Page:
Washington, DC — A latest report by UN agencies warned on Thursday that at current trends of child mortality, nearly 60 million children could die before their fifth birthday between 2017 and 2030, half being newborns.
The report, Levels and Trends in Child Mortality 2017, was jointly released by the UN Children's Fund (UNICEF), the World Health Organization, the World Bank, and the Population Division of UN Department of Economic and Social Affairs. Its statistics show that for every day in 2016, some 15,000 children died before their fifth birthday, including 7,000 babies who died in the first 28 days of life. Although the number of children who died before the age of five is at a new low, which stood about 5.6 million in 2016 compared with nearly 9.9 million in 2000, the proportion of under-five deaths in the newborn period has increased from 41 percent to 46 per cent.
Pneumonia and diarrhea top the list of infectious diseases which claim the lives of millions of children under-five globally, while preterm birth complications and complications during labor or child birth caused 30 percent of newborn deaths in 2016. In addition to the 5.6 million under-five deaths, 2.6 million babies are stillborn each year, though the majority of which could be prevented. "Unless we do more to stop babies from dying the day they are born, or days after their birth, this progress will remain incomplete. We have the knowledge and technologies that are required, we just need to take them where they are most needed," said UNICEF Chief of Health Stefan Swartling Peterson. Existing data show that most newborn deaths occurred in Southern Asia and sub-Saharan Africa, taking more than 75 per cent of the total mortality when combined. The five countries that accounted for half of all new-born deaths were India (24 per cent), Pakistan (10 per cent), Nigeria (9 per cent), the Democratic Republic of the Congo (4 per cent) and Ethiopia (3 per cent).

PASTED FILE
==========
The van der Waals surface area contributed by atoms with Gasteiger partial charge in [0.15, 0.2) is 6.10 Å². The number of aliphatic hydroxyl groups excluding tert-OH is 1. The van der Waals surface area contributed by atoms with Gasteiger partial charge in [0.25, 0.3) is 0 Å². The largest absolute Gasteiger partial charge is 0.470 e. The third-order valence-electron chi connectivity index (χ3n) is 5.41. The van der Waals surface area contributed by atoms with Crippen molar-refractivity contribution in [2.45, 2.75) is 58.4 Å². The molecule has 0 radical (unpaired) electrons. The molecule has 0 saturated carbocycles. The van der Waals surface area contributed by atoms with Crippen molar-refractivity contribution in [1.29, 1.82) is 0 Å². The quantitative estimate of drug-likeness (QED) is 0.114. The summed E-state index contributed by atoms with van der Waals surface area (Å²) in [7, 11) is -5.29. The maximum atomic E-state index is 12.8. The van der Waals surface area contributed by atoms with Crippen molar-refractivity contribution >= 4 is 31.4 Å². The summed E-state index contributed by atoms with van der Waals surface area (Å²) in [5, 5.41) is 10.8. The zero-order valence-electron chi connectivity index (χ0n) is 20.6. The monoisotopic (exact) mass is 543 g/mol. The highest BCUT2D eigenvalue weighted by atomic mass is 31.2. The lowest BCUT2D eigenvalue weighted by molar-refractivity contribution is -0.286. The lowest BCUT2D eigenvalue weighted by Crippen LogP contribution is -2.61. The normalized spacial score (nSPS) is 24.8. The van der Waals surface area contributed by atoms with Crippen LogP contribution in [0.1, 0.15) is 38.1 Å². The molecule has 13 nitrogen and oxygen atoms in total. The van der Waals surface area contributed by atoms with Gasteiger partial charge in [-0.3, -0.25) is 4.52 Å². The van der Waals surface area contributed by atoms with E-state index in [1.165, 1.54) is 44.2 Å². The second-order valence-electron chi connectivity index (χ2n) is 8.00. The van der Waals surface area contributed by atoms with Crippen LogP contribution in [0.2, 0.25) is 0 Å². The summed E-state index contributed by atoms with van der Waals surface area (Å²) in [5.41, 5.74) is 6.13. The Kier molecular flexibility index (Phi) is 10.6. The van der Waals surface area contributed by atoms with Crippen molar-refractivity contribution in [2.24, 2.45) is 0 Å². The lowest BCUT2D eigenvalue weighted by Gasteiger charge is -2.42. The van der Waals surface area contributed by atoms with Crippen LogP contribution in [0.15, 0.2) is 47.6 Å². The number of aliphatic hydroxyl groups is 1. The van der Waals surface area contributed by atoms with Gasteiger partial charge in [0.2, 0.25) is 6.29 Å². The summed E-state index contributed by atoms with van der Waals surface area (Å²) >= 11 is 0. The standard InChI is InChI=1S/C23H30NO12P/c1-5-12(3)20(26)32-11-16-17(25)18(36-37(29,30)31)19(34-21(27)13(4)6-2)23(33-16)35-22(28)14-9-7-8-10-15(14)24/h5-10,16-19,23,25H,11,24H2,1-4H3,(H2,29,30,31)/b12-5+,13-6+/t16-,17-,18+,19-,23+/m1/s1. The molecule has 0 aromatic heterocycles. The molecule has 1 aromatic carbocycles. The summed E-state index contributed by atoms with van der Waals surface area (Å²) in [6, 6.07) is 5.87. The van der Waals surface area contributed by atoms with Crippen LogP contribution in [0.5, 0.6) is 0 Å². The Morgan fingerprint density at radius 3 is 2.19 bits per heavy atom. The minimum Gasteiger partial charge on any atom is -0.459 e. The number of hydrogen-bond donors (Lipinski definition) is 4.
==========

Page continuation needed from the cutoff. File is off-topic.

The report notes that if all countries had achieved the average mortality of high-income countries, 87 per cent of under-five deaths could have been averted and almost 5 million lives could have been saved in 2016.